Today, the United States has 105 historically black colleges and universities (HBCUs) across the nation. They graduate more than 50 percent of African-American professionals and public school teachers, and 70 percent of African-American dentists, according to the United Negro College Fund.
Half of all African-Americans who graduate from HBCUs go on to graduate from professional schools. HBCUs award more than one-third of the degrees held by African-Americans in natural sciences and half of the degrees in mathematics. Overall, the average graduation rate at HBCUs is higher than the average graduation rate for African-Americans at majority institutions.
Today, most historically black institutions of education welcome all students, regardless of race. Until the civil rights movement of the 1950s and 1960s, however, most blacks who wanted a college education could get it only from an HBCU, so these institutions became the primary source of community leaders as well as centers of African-American intellectual life.
Some were founded before the American Civil War (1861-1865) — Wilberforce University in Wilberforce, Ohio, for example, was founded in 1856 at a destination of the Underground Railroad, a network of clandestine routes and safe havens by which slaves escaped to freedom. Wilberforce University depended on private funding and was affiliated first with the Methodist Episcopal Church and later the African Methodist Episcopal Church.
Many HBCUs were created immediately after the Civil War, when the U.S. Congress established the U.S. Bureau of Refugees, Freedmen, and Abandoned Lands to aid the 4 million black Americans who were making the transition from slavery to freedom. More than 1,000 black schools were built and more than $400,000 — a large sum at the time — was spent to establish teacher-training institutions.
Government support continues today through a White House Initiative for which President Bush requested $402.8 million in fiscal year 2008 to strengthen institutions of higher education that serve high proportions of minority and disadvantaged students, including HBCUs.
Most of these institutions, however, rely mainly on private sources and churches. They now put special emphasis on educating not just scholars but community leaders.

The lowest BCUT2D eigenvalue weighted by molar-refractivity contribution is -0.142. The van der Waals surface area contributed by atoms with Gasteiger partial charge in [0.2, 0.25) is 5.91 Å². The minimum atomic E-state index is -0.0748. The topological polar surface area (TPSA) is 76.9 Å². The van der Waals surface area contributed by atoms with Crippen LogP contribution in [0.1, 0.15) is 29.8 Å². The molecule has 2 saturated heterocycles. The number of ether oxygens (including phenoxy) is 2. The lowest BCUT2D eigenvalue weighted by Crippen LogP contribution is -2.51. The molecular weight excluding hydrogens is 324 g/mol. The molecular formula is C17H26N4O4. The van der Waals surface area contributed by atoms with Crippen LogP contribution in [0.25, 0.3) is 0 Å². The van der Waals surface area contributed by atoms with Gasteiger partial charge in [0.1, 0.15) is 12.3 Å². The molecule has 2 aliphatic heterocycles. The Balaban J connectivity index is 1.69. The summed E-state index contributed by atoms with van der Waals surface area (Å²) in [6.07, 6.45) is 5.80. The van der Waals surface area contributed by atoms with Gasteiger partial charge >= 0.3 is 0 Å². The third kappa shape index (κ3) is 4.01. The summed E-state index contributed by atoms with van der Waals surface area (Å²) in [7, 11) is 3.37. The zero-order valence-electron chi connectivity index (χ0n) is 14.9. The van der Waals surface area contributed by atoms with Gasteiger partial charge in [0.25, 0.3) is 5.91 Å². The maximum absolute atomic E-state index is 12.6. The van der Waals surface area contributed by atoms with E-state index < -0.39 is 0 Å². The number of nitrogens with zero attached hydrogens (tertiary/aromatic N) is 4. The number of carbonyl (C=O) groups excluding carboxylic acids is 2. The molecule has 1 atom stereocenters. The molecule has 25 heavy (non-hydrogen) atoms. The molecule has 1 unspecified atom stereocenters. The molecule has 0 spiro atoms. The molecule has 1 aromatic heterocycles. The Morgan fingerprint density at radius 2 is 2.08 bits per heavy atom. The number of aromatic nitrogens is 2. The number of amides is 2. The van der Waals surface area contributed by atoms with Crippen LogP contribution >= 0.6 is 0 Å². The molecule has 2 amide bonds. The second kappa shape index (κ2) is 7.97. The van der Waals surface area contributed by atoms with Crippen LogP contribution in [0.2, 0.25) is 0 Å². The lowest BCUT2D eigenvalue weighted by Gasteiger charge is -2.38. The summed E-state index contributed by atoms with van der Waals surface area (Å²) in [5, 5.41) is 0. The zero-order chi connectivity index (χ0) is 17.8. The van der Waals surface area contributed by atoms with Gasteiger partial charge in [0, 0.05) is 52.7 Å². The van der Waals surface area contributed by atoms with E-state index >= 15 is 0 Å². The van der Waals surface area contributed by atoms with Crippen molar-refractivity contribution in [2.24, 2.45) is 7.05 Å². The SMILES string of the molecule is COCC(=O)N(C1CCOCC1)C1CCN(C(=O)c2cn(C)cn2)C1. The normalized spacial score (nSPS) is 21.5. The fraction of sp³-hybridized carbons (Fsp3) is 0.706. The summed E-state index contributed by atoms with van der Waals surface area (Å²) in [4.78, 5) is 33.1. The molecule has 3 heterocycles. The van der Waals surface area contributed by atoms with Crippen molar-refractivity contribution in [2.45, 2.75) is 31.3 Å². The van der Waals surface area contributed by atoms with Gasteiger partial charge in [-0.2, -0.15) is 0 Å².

Distinguised alumni of HBCUs
Morehouse College in Atlanta, founded in 1867, is the only private, historically black four-year liberal arts college for men. With more than 3,000 students, Morehouse confers more bachelor degrees on African-American men than any other institution in the United States. Its alumni include Nobel Peace Prize laureate Martin Luther King Jr., as well as award-winning filmmaker Spike Lee and Olympic champion Edwin Moses.
Spelman College, also in Atlanta, is the oldest four-year liberal arts institution for black women, and it is consistently ranked by national publications as one of the best undergraduate institutions in the United States. Founded in 1881 with 11 students in the basement of a church, Spelman was recently ranked number 1 by a national poll for “social mobility” because its graduation rate of 77 percent far exceeds what is expected of an institution with such a high percentage of students from lower-income families. Its alumni include journalist Rolanda Watts and Children’s Defense Fund founder Marian Wright Edelman.
Size is not a good measure of a school’s influence. Fisk University in Nashville, Tennessee, founded in 1866, has an enrollment of just 825 students, but it has played a significant role since educating W.E.B. Dubois in the 19th century, who argued that civil rights and political power were essential for blacks, and who co-founded the National Association for the Advancement of Colored People (NAACP). Fisk’s faculty and students include such major figures in American literature as Arna Bontemps, Sterling A. Brown, Robert Hayden and James Weldon Johnson; the eminent historian John Hope Franklin; civil rights leader John Lewis, now a member of the Democratic Party leadership in Congress; and award-winning contemporary poet Nikki Giovanni.
Dubois’ opponent in what became the greatest debate in the African-American community was Booker T. Washington, the founder and president of what is now called Tuskegee University. Washington argued that hard work and education in the industrial sciences, rather than political power, were the keys to progress for blacks. Among Tuskegee’s best-known alumni are novelist Ralph Ellison, who implicitly criticizes Washington in his influential novel Invisible Man; five-time Grammy Award-winning musician Lionel Richie; and the Tuskegee airmen, a group of African-American combat pilots whose outstanding performance during World War II represented a milestone toward integration of the U.S. military.